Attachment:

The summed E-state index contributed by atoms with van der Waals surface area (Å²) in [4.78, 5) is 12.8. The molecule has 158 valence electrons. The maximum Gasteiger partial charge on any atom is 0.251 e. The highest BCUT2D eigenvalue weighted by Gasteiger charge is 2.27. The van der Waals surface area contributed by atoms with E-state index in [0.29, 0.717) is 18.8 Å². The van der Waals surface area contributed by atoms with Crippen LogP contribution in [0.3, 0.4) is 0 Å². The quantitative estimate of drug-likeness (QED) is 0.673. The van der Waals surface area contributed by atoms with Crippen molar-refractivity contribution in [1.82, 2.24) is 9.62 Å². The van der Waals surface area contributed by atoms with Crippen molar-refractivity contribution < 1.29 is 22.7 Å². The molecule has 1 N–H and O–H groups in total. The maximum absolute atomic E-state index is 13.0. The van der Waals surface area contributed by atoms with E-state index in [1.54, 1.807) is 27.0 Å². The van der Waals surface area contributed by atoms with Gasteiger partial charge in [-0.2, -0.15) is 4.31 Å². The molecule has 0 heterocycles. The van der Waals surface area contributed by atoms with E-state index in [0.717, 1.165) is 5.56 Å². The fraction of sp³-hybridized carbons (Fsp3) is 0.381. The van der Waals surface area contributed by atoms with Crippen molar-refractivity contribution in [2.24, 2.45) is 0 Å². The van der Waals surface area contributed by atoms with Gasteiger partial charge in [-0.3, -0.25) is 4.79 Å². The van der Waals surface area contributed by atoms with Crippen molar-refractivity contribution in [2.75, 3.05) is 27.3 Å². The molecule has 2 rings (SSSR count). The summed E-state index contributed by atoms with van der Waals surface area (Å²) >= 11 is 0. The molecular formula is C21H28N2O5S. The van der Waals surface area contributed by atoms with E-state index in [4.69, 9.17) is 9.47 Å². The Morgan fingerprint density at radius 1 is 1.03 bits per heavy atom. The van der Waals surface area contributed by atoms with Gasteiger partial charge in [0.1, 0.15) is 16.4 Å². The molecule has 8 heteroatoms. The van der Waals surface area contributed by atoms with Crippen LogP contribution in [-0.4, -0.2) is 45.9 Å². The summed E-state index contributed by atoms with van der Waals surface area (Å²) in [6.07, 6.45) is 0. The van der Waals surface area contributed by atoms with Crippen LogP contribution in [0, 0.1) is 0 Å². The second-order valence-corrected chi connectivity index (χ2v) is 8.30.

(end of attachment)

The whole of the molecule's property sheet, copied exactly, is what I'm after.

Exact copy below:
The summed E-state index contributed by atoms with van der Waals surface area (Å²) in [4.78, 5) is 12.8. The molecule has 158 valence electrons. The maximum Gasteiger partial charge on any atom is 0.251 e. The highest BCUT2D eigenvalue weighted by Gasteiger charge is 2.27. The van der Waals surface area contributed by atoms with E-state index in [0.29, 0.717) is 18.8 Å². The van der Waals surface area contributed by atoms with Crippen LogP contribution in [0.3, 0.4) is 0 Å². The quantitative estimate of drug-likeness (QED) is 0.673. The van der Waals surface area contributed by atoms with Crippen molar-refractivity contribution in [1.82, 2.24) is 9.62 Å². The van der Waals surface area contributed by atoms with Crippen molar-refractivity contribution < 1.29 is 22.7 Å². The molecule has 1 N–H and O–H groups in total. The maximum absolute atomic E-state index is 13.0. The van der Waals surface area contributed by atoms with E-state index in [1.54, 1.807) is 27.0 Å². The van der Waals surface area contributed by atoms with Gasteiger partial charge in [-0.2, -0.15) is 4.31 Å². The molecule has 0 heterocycles. The van der Waals surface area contributed by atoms with E-state index in [0.717, 1.165) is 5.56 Å². The fraction of sp³-hybridized carbons (Fsp3) is 0.381. The van der Waals surface area contributed by atoms with Crippen molar-refractivity contribution in [2.24, 2.45) is 0 Å². The van der Waals surface area contributed by atoms with Gasteiger partial charge in [-0.3, -0.25) is 4.79 Å². The van der Waals surface area contributed by atoms with Crippen molar-refractivity contribution in [2.75, 3.05) is 27.3 Å². The molecule has 2 rings (SSSR count). The summed E-state index contributed by atoms with van der Waals surface area (Å²) >= 11 is 0. The molecular formula is C21H28N2O5S. The van der Waals surface area contributed by atoms with E-state index in [4.69, 9.17) is 9.47 Å². The Morgan fingerprint density at radius 1 is 1.03 bits per heavy atom. The van der Waals surface area contributed by atoms with Gasteiger partial charge in [0.1, 0.15) is 16.4 Å². The molecule has 8 heteroatoms. The van der Waals surface area contributed by atoms with Crippen LogP contribution in [-0.4, -0.2) is 45.9 Å². The summed E-state index contributed by atoms with van der Waals surface area (Å²) in [6.07, 6.45) is 0. The van der Waals surface area contributed by atoms with Crippen LogP contribution in [0, 0.1) is 0 Å². The second-order valence-corrected chi connectivity index (χ2v) is 8.30.